Every parent has wondered at one time or another why kids don't come with clear instructions: How do these little beings work? what can I do to make sure they do well in life? and how can I get from lunch to bedtime without losing my everlovin’ mind? Throughout the ages, experts have emerged to provide advice to eager parents. Parenting is tough work, and our appetite for “professional” advice, designed to help us navigate through the new world we enter when we become parents, has seemingly only grown since the days of Dr. Spock--the famous American pediatrician whose Baby and Child Care (1946) is one of the best-selling books of all time.
One among today’s generation of parenting experts is a Washington State woman named Naomi Aldort. You may recognize her name from the pages of Mothering Magazine, where her writing has been featured; or from the very popular mothering.com website, where she held a post as a resident expert in child rearing, answering questions from readers in an “Ask the Experts” forum on the site. You might have attended a talk given by her at a La Leche League conference, or purchased one of her CD lecture sets. You might even have scheduled a personal phone counselling session with her, and billed your insurance company accordingly. Or, perhaps most likely, you may know of her 2006 book, Raising Our Children, Raising Ourselves: Transforming parent-child relationships from reaction and struggle to freedom, power and joy.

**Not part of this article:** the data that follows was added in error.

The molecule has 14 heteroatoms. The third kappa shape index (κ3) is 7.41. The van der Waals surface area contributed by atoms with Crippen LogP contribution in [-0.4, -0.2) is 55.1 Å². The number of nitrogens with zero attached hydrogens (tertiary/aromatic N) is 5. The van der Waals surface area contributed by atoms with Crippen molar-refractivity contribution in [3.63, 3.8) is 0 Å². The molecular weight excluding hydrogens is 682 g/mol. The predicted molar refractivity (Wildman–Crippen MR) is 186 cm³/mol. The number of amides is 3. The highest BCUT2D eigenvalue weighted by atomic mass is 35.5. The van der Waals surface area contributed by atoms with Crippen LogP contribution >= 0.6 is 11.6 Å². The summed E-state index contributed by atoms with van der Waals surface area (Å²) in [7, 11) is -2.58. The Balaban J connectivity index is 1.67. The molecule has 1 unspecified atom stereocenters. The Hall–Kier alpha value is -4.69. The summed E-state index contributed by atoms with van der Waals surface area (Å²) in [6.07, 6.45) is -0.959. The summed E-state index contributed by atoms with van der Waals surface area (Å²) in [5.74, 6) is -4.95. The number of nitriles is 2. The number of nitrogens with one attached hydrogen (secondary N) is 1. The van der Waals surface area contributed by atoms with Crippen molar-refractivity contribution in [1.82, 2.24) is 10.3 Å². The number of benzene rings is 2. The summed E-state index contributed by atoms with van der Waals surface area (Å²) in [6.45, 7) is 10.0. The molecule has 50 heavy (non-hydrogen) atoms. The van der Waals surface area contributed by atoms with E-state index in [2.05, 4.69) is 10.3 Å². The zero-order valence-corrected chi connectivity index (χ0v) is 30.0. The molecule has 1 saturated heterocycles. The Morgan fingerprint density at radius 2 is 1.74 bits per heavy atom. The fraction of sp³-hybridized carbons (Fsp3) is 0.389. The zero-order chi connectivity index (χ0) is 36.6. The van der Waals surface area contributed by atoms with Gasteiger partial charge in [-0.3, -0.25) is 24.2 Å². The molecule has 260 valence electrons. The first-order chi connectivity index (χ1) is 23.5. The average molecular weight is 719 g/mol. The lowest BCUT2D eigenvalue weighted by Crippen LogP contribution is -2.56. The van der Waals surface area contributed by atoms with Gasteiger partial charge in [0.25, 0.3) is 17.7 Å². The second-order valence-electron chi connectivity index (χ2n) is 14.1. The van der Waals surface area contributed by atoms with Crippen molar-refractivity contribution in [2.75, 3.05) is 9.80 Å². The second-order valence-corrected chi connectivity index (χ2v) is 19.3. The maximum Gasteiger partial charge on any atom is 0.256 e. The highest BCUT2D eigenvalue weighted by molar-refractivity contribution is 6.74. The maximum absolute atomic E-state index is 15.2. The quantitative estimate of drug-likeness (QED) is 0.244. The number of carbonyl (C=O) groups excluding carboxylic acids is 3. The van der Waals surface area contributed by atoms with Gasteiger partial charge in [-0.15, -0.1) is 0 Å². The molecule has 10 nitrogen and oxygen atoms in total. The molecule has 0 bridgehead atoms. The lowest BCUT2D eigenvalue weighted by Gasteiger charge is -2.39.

Over the past half-dozen years, as her popularity and influence in the parenting world has grown with the publication of her book, Aldort has presented herself as the recipient of a doctorate in psychology--that is, an acknowledged expert in child development and parenting. With the title “Ph.D.” appended to her name, Aldort has dispensed advice to parents through her writings, public speaking engagements and through private sessions directly with individual parents. She has also used the title “psychologist.” In the United States, only someone who holds a valid license to practice as a psychologist, in addition to a doctorate in psychology, may use this title (with a few specific exemptions, such as school psychologists). (Source: http://en.wikipedia.org/wiki/Psychologist#cite_note-6)